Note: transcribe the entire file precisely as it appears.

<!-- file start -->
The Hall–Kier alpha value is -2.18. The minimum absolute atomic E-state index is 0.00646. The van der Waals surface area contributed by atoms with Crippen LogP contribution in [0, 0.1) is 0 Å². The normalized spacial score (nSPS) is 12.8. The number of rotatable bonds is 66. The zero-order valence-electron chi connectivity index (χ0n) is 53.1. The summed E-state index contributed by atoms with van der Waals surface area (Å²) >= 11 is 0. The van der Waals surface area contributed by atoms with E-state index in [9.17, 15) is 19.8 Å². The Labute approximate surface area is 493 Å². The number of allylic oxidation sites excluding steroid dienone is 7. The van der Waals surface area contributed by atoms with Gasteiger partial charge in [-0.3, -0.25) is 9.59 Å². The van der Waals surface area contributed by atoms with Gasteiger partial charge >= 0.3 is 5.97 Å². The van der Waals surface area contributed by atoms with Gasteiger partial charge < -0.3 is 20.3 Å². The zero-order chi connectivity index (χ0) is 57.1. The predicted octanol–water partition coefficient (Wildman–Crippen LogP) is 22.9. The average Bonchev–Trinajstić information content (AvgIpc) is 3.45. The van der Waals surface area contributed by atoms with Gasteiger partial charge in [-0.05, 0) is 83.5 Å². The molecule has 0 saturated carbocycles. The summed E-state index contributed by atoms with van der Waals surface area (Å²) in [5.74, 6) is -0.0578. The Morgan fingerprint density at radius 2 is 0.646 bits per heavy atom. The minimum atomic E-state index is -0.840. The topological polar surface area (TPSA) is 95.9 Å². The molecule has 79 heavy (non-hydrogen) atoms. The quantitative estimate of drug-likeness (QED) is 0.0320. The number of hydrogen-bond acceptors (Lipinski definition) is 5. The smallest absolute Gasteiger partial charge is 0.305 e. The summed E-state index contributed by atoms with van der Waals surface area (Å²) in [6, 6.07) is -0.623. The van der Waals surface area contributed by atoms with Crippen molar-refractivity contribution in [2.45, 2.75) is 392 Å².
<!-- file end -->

The Hall–Kier alpha value is -2.18. The minimum absolute atomic E-state index is 0.00646. The van der Waals surface area contributed by atoms with Crippen LogP contribution in [0, 0.1) is 0 Å². The normalized spacial score (nSPS) is 12.8. The number of rotatable bonds is 66. The zero-order valence-electron chi connectivity index (χ0n) is 53.1. The summed E-state index contributed by atoms with van der Waals surface area (Å²) >= 11 is 0. The van der Waals surface area contributed by atoms with E-state index in [9.17, 15) is 19.8 Å². The Labute approximate surface area is 493 Å². The number of allylic oxidation sites excluding steroid dienone is 7. The van der Waals surface area contributed by atoms with Gasteiger partial charge in [-0.3, -0.25) is 9.59 Å². The van der Waals surface area contributed by atoms with Gasteiger partial charge >= 0.3 is 5.97 Å². The van der Waals surface area contributed by atoms with Gasteiger partial charge < -0.3 is 20.3 Å². The zero-order chi connectivity index (χ0) is 57.1. The predicted octanol–water partition coefficient (Wildman–Crippen LogP) is 22.9. The average Bonchev–Trinajstić information content (AvgIpc) is 3.45. The van der Waals surface area contributed by atoms with Gasteiger partial charge in [-0.05, 0) is 83.5 Å². The molecule has 0 saturated carbocycles. The summed E-state index contributed by atoms with van der Waals surface area (Å²) in [5.74, 6) is -0.0578. The Morgan fingerprint density at radius 2 is 0.646 bits per heavy atom. The minimum atomic E-state index is -0.840. The topological polar surface area (TPSA) is 95.9 Å². The molecule has 79 heavy (non-hydrogen) atoms. The quantitative estimate of drug-likeness (QED) is 0.0320. The number of hydrogen-bond acceptors (Lipinski definition) is 5. The smallest absolute Gasteiger partial charge is 0.305 e. The summed E-state index contributed by atoms with van der Waals surface area (Å²) in [6, 6.07) is -0.623. The van der Waals surface area contributed by atoms with Crippen molar-refractivity contribution in [2.45, 2.75) is 392 Å².